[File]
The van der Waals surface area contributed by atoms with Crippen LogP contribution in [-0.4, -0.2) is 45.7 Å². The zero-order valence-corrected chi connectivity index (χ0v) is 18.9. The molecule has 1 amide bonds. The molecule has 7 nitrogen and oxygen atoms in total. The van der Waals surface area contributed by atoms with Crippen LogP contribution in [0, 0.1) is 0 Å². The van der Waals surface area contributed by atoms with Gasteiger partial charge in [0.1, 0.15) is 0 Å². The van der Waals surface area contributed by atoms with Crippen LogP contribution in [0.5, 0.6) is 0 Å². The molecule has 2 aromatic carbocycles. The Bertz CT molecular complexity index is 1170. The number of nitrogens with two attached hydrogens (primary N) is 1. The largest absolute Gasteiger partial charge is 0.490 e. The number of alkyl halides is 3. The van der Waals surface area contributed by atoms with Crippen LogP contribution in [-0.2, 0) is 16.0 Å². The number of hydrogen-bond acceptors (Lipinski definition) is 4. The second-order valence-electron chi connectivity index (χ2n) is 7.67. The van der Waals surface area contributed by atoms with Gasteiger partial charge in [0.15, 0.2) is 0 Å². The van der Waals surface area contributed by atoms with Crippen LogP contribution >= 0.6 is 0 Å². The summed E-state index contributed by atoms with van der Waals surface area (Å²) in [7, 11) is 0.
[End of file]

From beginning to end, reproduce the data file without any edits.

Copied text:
The van der Waals surface area contributed by atoms with Crippen LogP contribution in [-0.4, -0.2) is 45.7 Å². The zero-order valence-corrected chi connectivity index (χ0v) is 18.9. The molecule has 1 amide bonds. The molecule has 7 nitrogen and oxygen atoms in total. The van der Waals surface area contributed by atoms with Crippen LogP contribution in [0, 0.1) is 0 Å². The van der Waals surface area contributed by atoms with Gasteiger partial charge in [0.1, 0.15) is 0 Å². The van der Waals surface area contributed by atoms with Crippen LogP contribution in [0.5, 0.6) is 0 Å². The molecule has 2 aromatic carbocycles. The Bertz CT molecular complexity index is 1170. The number of nitrogens with two attached hydrogens (primary N) is 1. The largest absolute Gasteiger partial charge is 0.490 e. The number of alkyl halides is 3. The van der Waals surface area contributed by atoms with Crippen LogP contribution in [-0.2, 0) is 16.0 Å². The number of hydrogen-bond acceptors (Lipinski definition) is 4. The second-order valence-electron chi connectivity index (χ2n) is 7.67. The van der Waals surface area contributed by atoms with Gasteiger partial charge in [0.15, 0.2) is 0 Å². The van der Waals surface area contributed by atoms with Crippen LogP contribution >= 0.6 is 0 Å². The summed E-state index contributed by atoms with van der Waals surface area (Å²) in [7, 11) is 0.